The deadline to submit an Afar Highlight is May 20.
Last week 14 teachers from around the country gathered at National Geographic Headquarters in Washington, D.C. for a three-day professional development workshop in preparation to be Teacher Fellows this summer. In groups of two and three they’ll sail aboard National Geographic Explorer to Svalbard, Iceland, Greenland, and the Canadian High Arctic over their summer breaks.
The teachers were selected to participate in the Grosvenor Teacher Fellow Program, named in honor of Gilbert M. Grosvenor, Chairman Emeritus, National Geographic Society and Education Foundation. The program is designed to give teachers and educators the opportunity to extend Grosvenor’s legacy of excellence in geographic education, in this case through firsthand experience that they can bring back to their classroom and beyond.
The workshop, sponsored by Google Education and hosted by National Geographic Education Programs, included a host of Lindblad-National Geographic naturalists, a National Geographic photographer, a screening of James Balog’s film Chasing Ice, and a question-and-answer session with Gil Grosvenor. The group also found creative uses for technology, using iPads for a FaceTime session with last year’s Grosvenor Fellows, plus hands on data collection activities with Vernier probes, GPS units, and other tools for exploration.
Epic South America Expedition Aboard National Geographic Explorer Offers Rare Chance to Rub Elbows with Giants of Science and Anthropology
Whether the words “theme cruise” pique your interest or turn your stomach, you’re probably familiar with the concept. For decades cruise companies have filled ships by organizing departures around specific areas of interest: jazz, golf, motorcycles, and more recently, mid-90s alt-rock bands and Kid Rock, both featured in a New York Times profile. Part of the appeal is sharing the experience with like-minded people, and usually there are a couple of traveling celebrities thrown into the mix—people you might see walking around the 3,000-person cruise ship.
A Lindblad-National Geographic expedition is about as far as you can get from a theme cruise. Though, the argument could be made that all of their expeditions encompass certain themes: research, photography, history, and engagement with the wild world. And certainly every cruise aboard their 24- to 148-guest expedition ships attract like-minded guests.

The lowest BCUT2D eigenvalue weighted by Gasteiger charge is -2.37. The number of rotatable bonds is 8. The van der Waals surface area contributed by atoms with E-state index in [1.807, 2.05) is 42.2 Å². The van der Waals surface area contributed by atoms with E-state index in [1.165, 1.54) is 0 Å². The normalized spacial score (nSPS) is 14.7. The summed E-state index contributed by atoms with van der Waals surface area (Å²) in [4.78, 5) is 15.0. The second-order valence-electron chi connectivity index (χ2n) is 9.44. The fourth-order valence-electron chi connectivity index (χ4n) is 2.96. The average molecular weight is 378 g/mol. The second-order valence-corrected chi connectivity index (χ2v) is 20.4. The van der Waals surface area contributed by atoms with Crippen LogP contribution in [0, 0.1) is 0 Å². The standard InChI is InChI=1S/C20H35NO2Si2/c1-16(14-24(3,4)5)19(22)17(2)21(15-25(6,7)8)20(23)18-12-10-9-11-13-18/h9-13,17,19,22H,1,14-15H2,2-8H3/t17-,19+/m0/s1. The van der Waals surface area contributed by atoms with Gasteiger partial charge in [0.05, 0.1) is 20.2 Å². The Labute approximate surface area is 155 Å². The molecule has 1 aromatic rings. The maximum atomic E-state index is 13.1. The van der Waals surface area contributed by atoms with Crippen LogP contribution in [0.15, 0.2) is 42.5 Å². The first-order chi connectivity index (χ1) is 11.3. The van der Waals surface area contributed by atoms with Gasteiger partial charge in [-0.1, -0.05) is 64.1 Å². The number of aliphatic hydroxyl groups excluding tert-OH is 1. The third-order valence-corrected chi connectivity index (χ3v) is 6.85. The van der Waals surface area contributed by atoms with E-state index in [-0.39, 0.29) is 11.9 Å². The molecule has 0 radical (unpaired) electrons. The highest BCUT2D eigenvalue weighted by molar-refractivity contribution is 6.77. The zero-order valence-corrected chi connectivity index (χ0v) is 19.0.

In 2009, they took it a step further by adding their own type of onboard celebrities with the Global Perspectives guest speaker program aboard their flagship National Geographic Explorer. They began inviting individuals from the top tiers of science and journalism, or experts with rare experiences to add layers of interest to the already lively onboard expedition atmosphere. Travelers to the Baltics, steeped in the history surrounding the fall of communism got the added resonance of meeting Mikhail Gorbachev. Guests on a circumnavigation of the British and Irish Isles got a historical perspective from journalist Ted Koppel. And while exploring Antarctica, Buzz Aldrin has shared stories of exploring the moon with spellbound guests. Within a few years, the roster of past Global Perspectives guest speakers read like a list of adjunct professors at a top university.
While every National Geographic Explorer expedition includes guest speakers, one is nothing less than a complete debrief on a continent. This expedition would be the dream of biology lovers, filmmakers, photographers, and international music lovers. It is called Epic South America: an ambitious 38-day voyage along the east coast of the continent—from Trinidad along Brazil’s tropical and human history-rich eastern coast, to finish with a flourish in Buenos Aires. Along the way, the expedition will explore a trio of legendary rivers, visit seldom-seen wildness like Fernando de Noronha, multiple UNESCO World Heritage cities and vibrant colonial cities.